On that date, the state had compiled data for less than a quarter of the 7,276 confirmed cases in Texas. It had data for just 24% of the 140 deaths at that point.
Nearly two months later, the state’s tracking of racial demographic data is still lacking — even for the completed investigations.
Of the 15,140 case investigations the state had completed as of June 5, the state did not know the race of 1,949 patients, a rate of 13%. That rate was higher for the 664 completed death investigations, for which the state lacked racial and ethnicity data for 121, or 18%.
Despite that difficulty, Anton said the state had enough data to identify trends. For example, blacks make up 16% of the cases in Texas even though they’re only 12% of the population. But with so much of that data completed as “unknown,” the actual number of black cases could be much higher than the state’s.
Anton said the department had worked with the Texas Medical Association to “increase awareness” of the importance of reporting complete data. The association is an advocacy group for the medical profession. Anton did not answer questions about what the department had done to require improved data collection.
“We continue to look for ways to speed up the process of data reporting,” she said.
Spears said that three months into the pandemic health officials should have figured out how to collect and log that information.
“Should we have the data at this point? Absolutely,” she said. “Even if it’s difficult, it’s necessary. And it does us a disservice if we’re talking about equity to not understand the conditions under which these issues are existing and persisting in our community.”
This week, the state’s Health and Human Services Commission announced it would begin a study to examine health disparities in the pandemic. The first analysis of the study will be due in the fall.
That move came as federal health officials began requiring the tracking of race and ethnicity data for all COVID-19 tests conducted in the country.
Coleman said he did not blame the state’s health officials for not collecting the data while the pandemic was raging early. But, he said, Republican state leaders were to blame for defunding the state’s Office of Minority Health Statistics and Engagement in 2017 that could have handled that task without taking away from efforts to combat the virus.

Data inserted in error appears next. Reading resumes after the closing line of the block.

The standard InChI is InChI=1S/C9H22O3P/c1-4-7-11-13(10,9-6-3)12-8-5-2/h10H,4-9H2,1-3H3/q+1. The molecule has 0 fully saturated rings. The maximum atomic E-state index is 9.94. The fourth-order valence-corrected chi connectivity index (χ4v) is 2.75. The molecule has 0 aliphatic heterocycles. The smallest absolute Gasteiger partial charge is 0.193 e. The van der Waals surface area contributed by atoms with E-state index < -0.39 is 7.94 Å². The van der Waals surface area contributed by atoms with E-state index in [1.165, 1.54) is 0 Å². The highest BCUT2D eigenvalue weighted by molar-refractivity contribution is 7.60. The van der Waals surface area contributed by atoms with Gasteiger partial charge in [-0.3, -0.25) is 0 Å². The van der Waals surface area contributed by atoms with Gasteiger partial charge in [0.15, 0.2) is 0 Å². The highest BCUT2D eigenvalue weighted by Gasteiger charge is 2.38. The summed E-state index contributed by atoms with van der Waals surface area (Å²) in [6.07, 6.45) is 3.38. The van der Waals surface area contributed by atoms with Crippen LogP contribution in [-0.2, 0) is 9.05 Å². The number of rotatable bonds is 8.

“The state of Texas cut the public health infrastructure tremendously. The resources are not there as they were in the past,” said Coleman, who in 2001 established the task force that became the health disparities office. “Am I mad about it? Yeah, I’m mad about it. … That office would have been doing that type of surveillance in keeping those numbers.”
Coleman plans to file a bill in the 2021 legislative session to bring the office back.
It’s not just Democrats calling for action. Eight Republicans, including some of the most conservative in the House, joined Thierry’s call for a task force.
Rep. James White, R-Hillister, the only black Republican in the Legislature, said collecting racial data is necessary to respond to the pandemic.
“This is science, this isn’t politics. Let’s get the information,” he said. “I’m intrigued that this information isn’t there. Because to me, it would be so integral to fighting the COVID-19 attack.”
Experts say the lack of data should not let state officials off the hook.
Courtney D. Cogburn, an associate professor of social work at Columbia University who studies racial inequities in health, said there is enough data from other places in the country to show that African Americans are being disproportionately impacted. There is also a body of research that shows the impact of other infectious diseases on the community.
“I don’t want us to just throw up our hands and say, ‘Well, there’s no data,’” she said. “Do we have any reason to believe that those risk factors are any different in Texas? And if they are not, as I suspect they are not, then you potentially have enough information to start making informed decisions.”
Black lawmakers said they can guess why African Americans are disproportionately affected. African Americans are more prone to underlying conditions that lead to severe complications with COVID-19, like asthma, hypertension, heart disease and diabetes.
They also are more likely to work low-wage jobs that are deemed essential and cannot be done from home, like grocery workers, bus drivers and garbage workers; and less likely to have health insurance.
Thierry said her proposed task force could examine these issues and craft public policy to decrease the mortality rate and improve health outcomes. The issue, she said, is even more pressing because of the possibility of a second wave of mass infection later in the year.
“What happens if there’s a second wave in the fall?” she said. “Would African Americans be the hardest hit? This is what I’m trying to prevent and address.”
But despite an “extensive conversation” with Abbott’s staff after she sent her letter, Thierry said she has yet to hear back.
“During Hurricane Harvey, he said, ‘There’s a need for speed,’” Thierry said. “I want to say that in addressing this task force, there is a need for speed. My constituents are being infected at a higher rate and [even] one death is too many.”